BOND, William (1454/55-1539/44), of London and Lutton, Dorset.

Published in The History of Parliament: the House of Commons 1509-1558, ed. S.T. Bindoff, 1982
Available from Boydell and Brewer



Family and Education

b. 1454/55, s. and h. of Robert Bond of Lutton by Mary, da. of Sir John Hody of Pilsdon, Dorset. m. (1) 1496/97, Elizabeth, da. and coh. of John Prouz or Prout of Bredy, Dorset, wid. of Leonard Hyde; (2) by 1501, Lucy, da. of William Stanley of Winterbourne Monkton, Dorset, 3s. 3da.1

Offices Held

Comptroller of customs, port of Poole, Dorset by Mar. 1528.2


This ‘changeling’ Member was an old man when he made his appearance in the Parliament of 1529. A gentleman of minor importance in his county, William Bond was allied by marriage with neighbouring families of similar status but his maternal relations numbered celebrated lawyers and avid parliamentarians. The enthusiasm felt for the institution by the Hodys and their dependants probably brought into it several Members who might otherwise not have sat. The heir to the Hody interest in 1529 was the recently appointed solicitor-general Baldwin Malet, and it may have been he who encouraged Bond to seek election. A septua-genarian without experience of the House would not have made much of a recruit even though he was a kinsman of the solicitor-general, but Bond had probably been elected on one or more earlier occasions for which the names are lost. Not that his career had been a distinguished one; for many years he had lived in London, where he engaged in the wool trade, and when he was not in the City he was in Dorset attending to his small inheritance in the Isle of Purbeck. Its apogee was his appointment as comptroller of the customs in the port of Poole with authority over shipping at Lyme Regis, Poole and Weymouth.3

Customs officials were frequently returned to Parliament by the ports under their jurisdiction, but Bond was not elected by the people of Weymouth; they chose as one of their Members John Clerke of nearby Melcombe Regis. When Clerke arrived in London to attend the opening session he met Bond, who said that he was anxious to sit in Parliament and asked whether Clerke knew of any vacancies. Clerke answered that he himself had been elected a Member for Weymouth and had already received 20s. for his wages, but that he would give Bond both the seat and the money, and arrange with the sheriff to return Bond in his place. Bond jumped at the opportunity, the sheriff Andrew Luttrell (a friend and neighbour of Baldwin Malet) agreed to the change, and Bond was admitted to the House of Commons: Clerke went home, ‘as [he later maintained] good and lawful was for him to do’. So far so good, but as session followed session Bond’s enthusiasm slumped. When his attendance had cost him over £50 of his own money, with no dissolution in sight, he appealed to Chancellor Audley for redress. Alleging that Clerke had promised him the usual parliamentary wages paid by Weymouth, which at the statutory rate of 2s. a day amounted to £44, or in lieu of that a suitable recompense, he explained that he could not sue the town for the money, since ‘there was no contract nor promise made by them for the same’ with him. Clerke for his part refused to pay, saying that although Bond had undertaken to serve ‘for all the time of this whole Parliament’ for the 20s. originally given to him, the town had agreed to pay him a further £4 or £5, more than enough for one who had so cheerfully accepted the offer of 1529. Regrettably, the outcome of this curious affair is not known, but neither Weymouth nor Bond can have welcomed the King’s request in 1536 that the Members who had already served so long should be re-elected to a further Parliament called for that summer: Bond was then over 80, and Malet had been dead for three years, so that an excuse to choose another, more youthful, man may have been found. In 1535 Bond put another bill of complaint into Chancery against a Devon merchant to whom he had entrusted contraband seized on his orders in October 1528; he accused the merchant of refusing either to replace the goods or to pay for them, with the result that Bond was being sued in the Exchequer by the King. The financial embarrassment thus caused may have helped to spur him into the campaign for his parliamentary wages.4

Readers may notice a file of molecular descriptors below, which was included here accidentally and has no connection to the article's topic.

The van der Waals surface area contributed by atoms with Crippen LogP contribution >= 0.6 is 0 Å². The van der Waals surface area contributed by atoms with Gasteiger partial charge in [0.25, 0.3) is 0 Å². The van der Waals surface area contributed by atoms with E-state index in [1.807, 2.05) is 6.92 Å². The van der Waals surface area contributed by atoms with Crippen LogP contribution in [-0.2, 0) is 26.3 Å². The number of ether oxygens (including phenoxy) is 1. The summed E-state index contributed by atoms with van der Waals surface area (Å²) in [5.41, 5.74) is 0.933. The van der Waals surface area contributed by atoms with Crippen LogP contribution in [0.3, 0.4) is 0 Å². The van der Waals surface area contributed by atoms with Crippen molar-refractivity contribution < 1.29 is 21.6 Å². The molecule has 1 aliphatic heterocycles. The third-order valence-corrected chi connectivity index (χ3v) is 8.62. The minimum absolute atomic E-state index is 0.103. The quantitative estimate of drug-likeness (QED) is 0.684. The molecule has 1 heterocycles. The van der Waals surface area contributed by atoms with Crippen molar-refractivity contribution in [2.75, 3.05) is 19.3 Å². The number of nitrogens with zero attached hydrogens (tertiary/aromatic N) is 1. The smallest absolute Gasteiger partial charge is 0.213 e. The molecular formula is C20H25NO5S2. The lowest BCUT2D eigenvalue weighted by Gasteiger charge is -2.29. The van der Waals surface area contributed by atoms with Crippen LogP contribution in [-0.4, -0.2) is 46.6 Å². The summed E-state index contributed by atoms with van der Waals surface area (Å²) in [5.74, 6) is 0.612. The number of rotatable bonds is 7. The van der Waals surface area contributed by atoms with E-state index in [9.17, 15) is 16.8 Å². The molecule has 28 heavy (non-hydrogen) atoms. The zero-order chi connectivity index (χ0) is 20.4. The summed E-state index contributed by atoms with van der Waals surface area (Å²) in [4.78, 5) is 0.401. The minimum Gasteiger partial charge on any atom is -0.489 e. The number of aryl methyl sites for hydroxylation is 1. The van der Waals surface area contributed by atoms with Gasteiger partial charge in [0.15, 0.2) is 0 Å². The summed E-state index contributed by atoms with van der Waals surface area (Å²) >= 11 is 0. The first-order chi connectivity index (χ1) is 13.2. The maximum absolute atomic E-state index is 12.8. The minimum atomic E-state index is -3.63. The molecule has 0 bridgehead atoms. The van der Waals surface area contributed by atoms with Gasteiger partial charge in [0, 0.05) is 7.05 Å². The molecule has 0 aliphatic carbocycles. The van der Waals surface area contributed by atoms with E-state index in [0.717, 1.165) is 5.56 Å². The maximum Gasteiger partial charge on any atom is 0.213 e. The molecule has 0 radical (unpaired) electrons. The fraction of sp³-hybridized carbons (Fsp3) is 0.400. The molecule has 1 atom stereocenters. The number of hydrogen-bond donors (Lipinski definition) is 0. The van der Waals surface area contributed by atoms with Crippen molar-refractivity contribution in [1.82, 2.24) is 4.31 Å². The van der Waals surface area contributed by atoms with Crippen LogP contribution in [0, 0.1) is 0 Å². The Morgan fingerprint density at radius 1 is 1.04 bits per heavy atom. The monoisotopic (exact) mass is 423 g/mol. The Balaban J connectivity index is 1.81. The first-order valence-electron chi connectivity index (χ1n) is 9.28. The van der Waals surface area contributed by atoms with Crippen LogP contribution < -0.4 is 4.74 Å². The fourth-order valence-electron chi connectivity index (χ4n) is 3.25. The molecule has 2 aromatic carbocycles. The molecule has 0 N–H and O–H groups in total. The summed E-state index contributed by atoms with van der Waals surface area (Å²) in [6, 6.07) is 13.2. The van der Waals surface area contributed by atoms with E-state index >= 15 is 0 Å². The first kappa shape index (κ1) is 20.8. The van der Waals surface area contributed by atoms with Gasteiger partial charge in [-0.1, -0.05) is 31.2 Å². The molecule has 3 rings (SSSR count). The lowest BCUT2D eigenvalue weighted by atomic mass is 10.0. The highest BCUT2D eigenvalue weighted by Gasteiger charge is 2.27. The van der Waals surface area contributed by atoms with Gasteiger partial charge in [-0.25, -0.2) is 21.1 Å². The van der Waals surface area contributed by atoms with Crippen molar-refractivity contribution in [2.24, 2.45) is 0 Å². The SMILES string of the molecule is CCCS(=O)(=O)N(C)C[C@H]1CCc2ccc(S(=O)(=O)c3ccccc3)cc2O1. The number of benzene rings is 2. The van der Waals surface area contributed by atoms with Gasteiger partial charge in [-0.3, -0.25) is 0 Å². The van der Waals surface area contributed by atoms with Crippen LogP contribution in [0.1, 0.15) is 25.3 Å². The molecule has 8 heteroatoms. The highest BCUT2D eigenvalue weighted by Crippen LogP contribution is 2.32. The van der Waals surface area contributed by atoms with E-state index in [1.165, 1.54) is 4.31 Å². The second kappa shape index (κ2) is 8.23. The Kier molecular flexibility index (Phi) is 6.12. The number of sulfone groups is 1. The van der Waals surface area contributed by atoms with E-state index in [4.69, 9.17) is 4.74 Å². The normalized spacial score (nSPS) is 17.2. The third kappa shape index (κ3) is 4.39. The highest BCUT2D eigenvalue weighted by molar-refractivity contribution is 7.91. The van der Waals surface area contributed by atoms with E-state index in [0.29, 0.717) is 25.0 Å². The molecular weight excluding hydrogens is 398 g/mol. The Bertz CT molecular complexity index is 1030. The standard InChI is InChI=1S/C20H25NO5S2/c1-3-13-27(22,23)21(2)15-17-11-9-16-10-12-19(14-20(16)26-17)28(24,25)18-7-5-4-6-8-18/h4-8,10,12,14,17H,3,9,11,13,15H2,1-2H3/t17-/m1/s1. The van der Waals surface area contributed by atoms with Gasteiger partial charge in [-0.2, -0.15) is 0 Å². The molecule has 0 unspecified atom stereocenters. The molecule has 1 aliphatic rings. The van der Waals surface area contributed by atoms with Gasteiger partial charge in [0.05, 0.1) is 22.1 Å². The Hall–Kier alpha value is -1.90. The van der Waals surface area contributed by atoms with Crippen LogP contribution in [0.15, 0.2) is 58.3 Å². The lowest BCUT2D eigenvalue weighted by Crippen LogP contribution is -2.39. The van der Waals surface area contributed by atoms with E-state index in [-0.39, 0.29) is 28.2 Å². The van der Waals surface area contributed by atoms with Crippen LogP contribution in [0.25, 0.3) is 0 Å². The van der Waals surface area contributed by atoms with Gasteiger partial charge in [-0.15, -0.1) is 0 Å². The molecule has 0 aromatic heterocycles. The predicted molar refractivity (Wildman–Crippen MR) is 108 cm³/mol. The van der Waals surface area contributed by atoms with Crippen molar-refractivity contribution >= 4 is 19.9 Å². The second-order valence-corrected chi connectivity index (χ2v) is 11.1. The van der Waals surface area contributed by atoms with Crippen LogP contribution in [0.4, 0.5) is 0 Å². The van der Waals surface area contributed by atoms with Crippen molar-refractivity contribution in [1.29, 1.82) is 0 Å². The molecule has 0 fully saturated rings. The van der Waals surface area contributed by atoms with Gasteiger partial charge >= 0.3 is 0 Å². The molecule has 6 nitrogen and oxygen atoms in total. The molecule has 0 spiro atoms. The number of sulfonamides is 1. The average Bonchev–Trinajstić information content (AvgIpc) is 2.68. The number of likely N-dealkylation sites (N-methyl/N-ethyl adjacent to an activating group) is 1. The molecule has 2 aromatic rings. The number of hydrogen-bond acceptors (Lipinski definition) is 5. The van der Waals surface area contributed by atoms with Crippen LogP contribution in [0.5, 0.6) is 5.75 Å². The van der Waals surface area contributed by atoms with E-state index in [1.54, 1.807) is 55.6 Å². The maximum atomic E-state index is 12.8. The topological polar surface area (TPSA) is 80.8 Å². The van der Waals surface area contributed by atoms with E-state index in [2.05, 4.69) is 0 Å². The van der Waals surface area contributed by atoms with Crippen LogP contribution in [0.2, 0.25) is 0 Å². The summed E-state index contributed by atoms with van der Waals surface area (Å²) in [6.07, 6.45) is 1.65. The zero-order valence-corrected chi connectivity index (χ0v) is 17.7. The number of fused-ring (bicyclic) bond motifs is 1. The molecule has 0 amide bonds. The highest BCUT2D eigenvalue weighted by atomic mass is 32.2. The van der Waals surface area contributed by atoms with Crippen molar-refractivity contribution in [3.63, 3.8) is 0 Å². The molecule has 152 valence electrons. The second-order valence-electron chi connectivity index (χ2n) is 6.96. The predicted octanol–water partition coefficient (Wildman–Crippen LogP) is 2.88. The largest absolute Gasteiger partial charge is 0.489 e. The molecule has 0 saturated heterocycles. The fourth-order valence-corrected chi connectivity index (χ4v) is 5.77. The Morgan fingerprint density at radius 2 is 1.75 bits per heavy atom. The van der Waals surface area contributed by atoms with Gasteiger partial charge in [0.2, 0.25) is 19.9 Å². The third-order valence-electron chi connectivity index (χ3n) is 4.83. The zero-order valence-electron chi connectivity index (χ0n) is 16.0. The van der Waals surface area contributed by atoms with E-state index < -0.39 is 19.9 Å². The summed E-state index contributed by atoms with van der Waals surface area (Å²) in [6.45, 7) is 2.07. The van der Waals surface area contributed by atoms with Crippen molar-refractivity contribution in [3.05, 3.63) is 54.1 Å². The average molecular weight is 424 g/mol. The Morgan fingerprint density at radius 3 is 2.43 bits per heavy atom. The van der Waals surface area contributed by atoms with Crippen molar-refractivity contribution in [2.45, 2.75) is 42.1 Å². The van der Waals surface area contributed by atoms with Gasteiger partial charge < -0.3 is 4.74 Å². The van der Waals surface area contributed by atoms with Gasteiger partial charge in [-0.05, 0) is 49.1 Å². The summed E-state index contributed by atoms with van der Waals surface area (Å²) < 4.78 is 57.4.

In May 1539 the commissioners for musters in Dorset recorded that in the hundred of Hasilor (in which Lutton lay) William Bond possessed two harnesses, ‘one for a bowman and one for a billman’: then in his mid 80s, Bond had not long to live. Before April 1544 his son and heir Denis Bond was complaining in Chancery about the widow of John Hayward, whom he accused of retaining £200 which William Bond had ‘put in a bank or stock ... to be occupied jointly ... in trade and course of merchandises’: the widow countered that all the parties to this enterprise had rendered account both of the principal and of the profits during Bond’s lifetime.5

Ref Volumes: 1509-1558

Author: Helen Miller


  • 1. Date of birth taken from Bond’s son’s notes on the family, Hutchins, Dorset, i. 602-3. C. H. Mayo, Recs. Dorchester, 312.
  • 2. LP Hen. VIII, vi; E122/121/8.
  • 3. Hutchins, i. 602-3; E122/121/7-8, 207/2; C1/477/21.
  • 4. C1/740/40-41 ptd. in A. F. Pollard, ‘A Changeling MP’, Bull. IHR, x. 25-27; C1/727/30.
  • 5. SP2/S; C1/956/26-27.